Oilfield equipment tends to be every bit as temperamental as the oil business itself. You might drill like crazy and strike a large oil pool or you could drill for days and only get a couple of gallons. The equipment used to drill for oil tends to break down a lot, and that is not surprising given that all of this equipment is exceptionally heavy and some of it has to barrel through exceedingly hard rock and soil to get to the prize. If you are new to this business and suddenly find your equipment is giving out on you, here are a few sources you can tap for backup equipment.
Need a Crane? Ask an Industrial Plant
Boom cranes are vital to the oil business because they help erect the derricks and the drilling rigs. If you only have one crane and and it just stopped working, you can ask the nearest industrial plant if they have one. Industrial plants frequently have to lift and move heavy objects, and they might have a boom crane you could borrow. At the very least, they might have some other type of crane that could help your crew hold and/or position heavy objects (e.g., hold onto the drilling bit until it can be re-positioned in the hole).
Need a Riveter? Ask a Manufacturing Plant
Riveting is commonplace for securing parts of the derricks and drill decks together. When your riveter gives out, try calling the nearest manufacturing plant to see if they have a riveter or riveting gun your crew can borrow for a day. It should be portable enough that the factory does not have to uninstall it in any way.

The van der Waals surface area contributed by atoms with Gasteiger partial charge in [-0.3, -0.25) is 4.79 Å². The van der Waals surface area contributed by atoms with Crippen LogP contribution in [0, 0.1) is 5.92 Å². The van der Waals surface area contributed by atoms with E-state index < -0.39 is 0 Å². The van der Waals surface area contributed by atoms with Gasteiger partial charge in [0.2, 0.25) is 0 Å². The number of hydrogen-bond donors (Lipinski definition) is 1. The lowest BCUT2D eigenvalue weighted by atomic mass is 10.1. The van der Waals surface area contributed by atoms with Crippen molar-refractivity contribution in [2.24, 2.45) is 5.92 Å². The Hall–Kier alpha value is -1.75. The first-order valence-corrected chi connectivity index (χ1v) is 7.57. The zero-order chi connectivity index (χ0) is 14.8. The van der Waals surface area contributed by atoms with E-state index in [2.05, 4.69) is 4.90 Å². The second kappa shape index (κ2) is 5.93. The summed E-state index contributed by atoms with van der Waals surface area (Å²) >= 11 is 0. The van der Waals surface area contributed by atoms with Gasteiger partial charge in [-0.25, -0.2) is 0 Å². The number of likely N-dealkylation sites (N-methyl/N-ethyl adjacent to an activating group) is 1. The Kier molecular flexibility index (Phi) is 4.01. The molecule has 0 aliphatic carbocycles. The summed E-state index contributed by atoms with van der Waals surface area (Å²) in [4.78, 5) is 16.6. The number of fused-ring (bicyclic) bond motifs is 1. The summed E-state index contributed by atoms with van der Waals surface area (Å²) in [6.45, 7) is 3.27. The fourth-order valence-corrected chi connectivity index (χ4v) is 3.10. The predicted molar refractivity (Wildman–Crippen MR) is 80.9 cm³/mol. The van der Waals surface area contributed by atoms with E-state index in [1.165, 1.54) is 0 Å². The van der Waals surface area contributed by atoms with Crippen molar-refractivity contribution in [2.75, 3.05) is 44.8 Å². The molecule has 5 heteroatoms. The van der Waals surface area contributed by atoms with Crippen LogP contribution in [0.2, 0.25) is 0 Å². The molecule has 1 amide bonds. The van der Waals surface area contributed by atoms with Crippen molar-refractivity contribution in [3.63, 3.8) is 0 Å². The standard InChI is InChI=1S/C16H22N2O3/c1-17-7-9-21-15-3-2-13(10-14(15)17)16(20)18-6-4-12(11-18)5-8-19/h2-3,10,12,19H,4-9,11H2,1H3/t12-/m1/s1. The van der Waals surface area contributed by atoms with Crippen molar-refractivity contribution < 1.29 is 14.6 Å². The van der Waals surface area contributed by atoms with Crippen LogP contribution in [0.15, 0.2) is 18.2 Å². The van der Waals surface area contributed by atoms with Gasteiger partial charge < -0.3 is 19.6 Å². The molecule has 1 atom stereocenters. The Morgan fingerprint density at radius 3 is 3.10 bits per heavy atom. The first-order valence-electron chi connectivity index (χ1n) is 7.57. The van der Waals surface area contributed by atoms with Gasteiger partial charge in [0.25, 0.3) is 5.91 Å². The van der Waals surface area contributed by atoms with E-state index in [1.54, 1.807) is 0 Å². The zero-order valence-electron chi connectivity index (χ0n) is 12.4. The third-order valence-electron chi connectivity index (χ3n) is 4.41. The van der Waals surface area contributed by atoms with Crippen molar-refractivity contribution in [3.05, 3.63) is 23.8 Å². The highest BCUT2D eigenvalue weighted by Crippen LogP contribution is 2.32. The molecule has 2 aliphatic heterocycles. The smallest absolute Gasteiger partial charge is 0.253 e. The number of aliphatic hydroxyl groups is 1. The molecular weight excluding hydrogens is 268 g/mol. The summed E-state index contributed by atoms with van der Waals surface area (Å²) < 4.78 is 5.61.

Need a Ground Leveler or Backhoe? Ask a Construction Company
If you have not done so already, it may be a good idea to get a construction contractor in your back pocket. Securing his or her services in advance to any catastrophe in your line of work means that you can count on the contractor to provide you with some heavy construction equipment when you need it most. If your ground leveling machines or backhoe are on the fritz, you can put in a call to a construction contractor (or to the one you have secured previously) and ask if he or she has any of the equipment pieces you need. Then you can schedule a time to borrow this equipment so that your crew can continue their work.
For more about this topic, contact a professional.